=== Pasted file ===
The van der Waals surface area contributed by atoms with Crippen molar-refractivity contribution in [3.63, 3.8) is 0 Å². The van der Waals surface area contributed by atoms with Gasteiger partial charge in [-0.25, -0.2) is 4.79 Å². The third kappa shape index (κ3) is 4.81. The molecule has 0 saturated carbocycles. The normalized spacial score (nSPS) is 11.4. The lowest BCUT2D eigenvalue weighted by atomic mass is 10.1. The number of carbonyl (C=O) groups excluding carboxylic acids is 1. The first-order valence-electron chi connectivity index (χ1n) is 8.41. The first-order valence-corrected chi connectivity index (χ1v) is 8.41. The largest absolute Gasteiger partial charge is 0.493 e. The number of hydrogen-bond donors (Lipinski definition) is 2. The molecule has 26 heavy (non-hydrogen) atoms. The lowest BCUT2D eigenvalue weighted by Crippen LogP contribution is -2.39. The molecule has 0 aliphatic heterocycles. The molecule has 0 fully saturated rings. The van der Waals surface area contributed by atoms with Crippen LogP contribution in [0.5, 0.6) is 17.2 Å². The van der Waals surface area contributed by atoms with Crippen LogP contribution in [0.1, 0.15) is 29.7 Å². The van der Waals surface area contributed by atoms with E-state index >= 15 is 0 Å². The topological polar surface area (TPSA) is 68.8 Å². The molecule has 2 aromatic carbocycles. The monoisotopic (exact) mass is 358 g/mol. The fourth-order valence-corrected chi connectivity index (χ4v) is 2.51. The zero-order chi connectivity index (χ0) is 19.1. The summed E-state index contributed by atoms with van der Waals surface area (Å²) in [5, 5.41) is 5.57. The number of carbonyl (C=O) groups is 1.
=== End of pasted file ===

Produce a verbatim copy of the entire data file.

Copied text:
The van der Waals surface area contributed by atoms with Crippen molar-refractivity contribution in [3.63, 3.8) is 0 Å². The van der Waals surface area contributed by atoms with Gasteiger partial charge in [-0.25, -0.2) is 4.79 Å². The third kappa shape index (κ3) is 4.81. The molecule has 0 saturated carbocycles. The normalized spacial score (nSPS) is 11.4. The lowest BCUT2D eigenvalue weighted by atomic mass is 10.1. The number of carbonyl (C=O) groups excluding carboxylic acids is 1. The first-order valence-electron chi connectivity index (χ1n) is 8.41. The first-order valence-corrected chi connectivity index (χ1v) is 8.41. The largest absolute Gasteiger partial charge is 0.493 e. The number of hydrogen-bond donors (Lipinski definition) is 2. The molecule has 26 heavy (non-hydrogen) atoms. The lowest BCUT2D eigenvalue weighted by Crippen LogP contribution is -2.39. The molecule has 0 aliphatic heterocycles. The molecule has 0 fully saturated rings. The van der Waals surface area contributed by atoms with Crippen LogP contribution in [0.5, 0.6) is 17.2 Å². The van der Waals surface area contributed by atoms with Crippen LogP contribution in [0.1, 0.15) is 29.7 Å². The van der Waals surface area contributed by atoms with E-state index >= 15 is 0 Å². The topological polar surface area (TPSA) is 68.8 Å². The molecule has 2 aromatic carbocycles. The monoisotopic (exact) mass is 358 g/mol. The fourth-order valence-corrected chi connectivity index (χ4v) is 2.51. The zero-order chi connectivity index (χ0) is 19.1. The summed E-state index contributed by atoms with van der Waals surface area (Å²) in [5, 5.41) is 5.57. The number of carbonyl (C=O) groups is 1.